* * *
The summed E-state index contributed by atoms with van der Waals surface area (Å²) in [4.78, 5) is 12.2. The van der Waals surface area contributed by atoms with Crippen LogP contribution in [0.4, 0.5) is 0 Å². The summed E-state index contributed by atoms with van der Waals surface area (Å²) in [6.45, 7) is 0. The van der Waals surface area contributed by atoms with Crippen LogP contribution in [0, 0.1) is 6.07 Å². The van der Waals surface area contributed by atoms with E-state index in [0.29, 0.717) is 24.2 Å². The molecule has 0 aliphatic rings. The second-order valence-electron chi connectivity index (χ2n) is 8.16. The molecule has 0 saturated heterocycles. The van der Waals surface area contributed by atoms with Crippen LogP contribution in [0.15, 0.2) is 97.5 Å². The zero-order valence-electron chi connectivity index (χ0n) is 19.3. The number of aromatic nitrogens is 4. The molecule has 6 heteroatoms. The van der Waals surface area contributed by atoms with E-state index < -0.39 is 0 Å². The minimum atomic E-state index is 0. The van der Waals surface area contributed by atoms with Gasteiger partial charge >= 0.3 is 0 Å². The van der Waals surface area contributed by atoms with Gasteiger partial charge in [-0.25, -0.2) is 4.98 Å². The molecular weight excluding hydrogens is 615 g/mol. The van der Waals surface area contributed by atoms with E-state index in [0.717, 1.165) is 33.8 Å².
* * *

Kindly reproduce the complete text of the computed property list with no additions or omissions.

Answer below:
The summed E-state index contributed by atoms with van der Waals surface area (Å²) in [4.78, 5) is 12.2. The van der Waals surface area contributed by atoms with Crippen LogP contribution in [0.4, 0.5) is 0 Å². The summed E-state index contributed by atoms with van der Waals surface area (Å²) in [6.45, 7) is 0. The van der Waals surface area contributed by atoms with Crippen LogP contribution in [0, 0.1) is 6.07 Å². The van der Waals surface area contributed by atoms with E-state index in [0.29, 0.717) is 24.2 Å². The molecule has 0 aliphatic rings. The second-order valence-electron chi connectivity index (χ2n) is 8.16. The molecule has 0 saturated heterocycles. The van der Waals surface area contributed by atoms with Crippen LogP contribution in [0.15, 0.2) is 97.5 Å². The zero-order valence-electron chi connectivity index (χ0n) is 19.3. The number of aromatic nitrogens is 4. The molecule has 6 heteroatoms. The van der Waals surface area contributed by atoms with E-state index < -0.39 is 0 Å². The minimum atomic E-state index is 0. The van der Waals surface area contributed by atoms with Gasteiger partial charge >= 0.3 is 0 Å². The van der Waals surface area contributed by atoms with Gasteiger partial charge in [-0.25, -0.2) is 4.98 Å². The molecular weight excluding hydrogens is 615 g/mol. The van der Waals surface area contributed by atoms with E-state index in [0.717, 1.165) is 33.8 Å².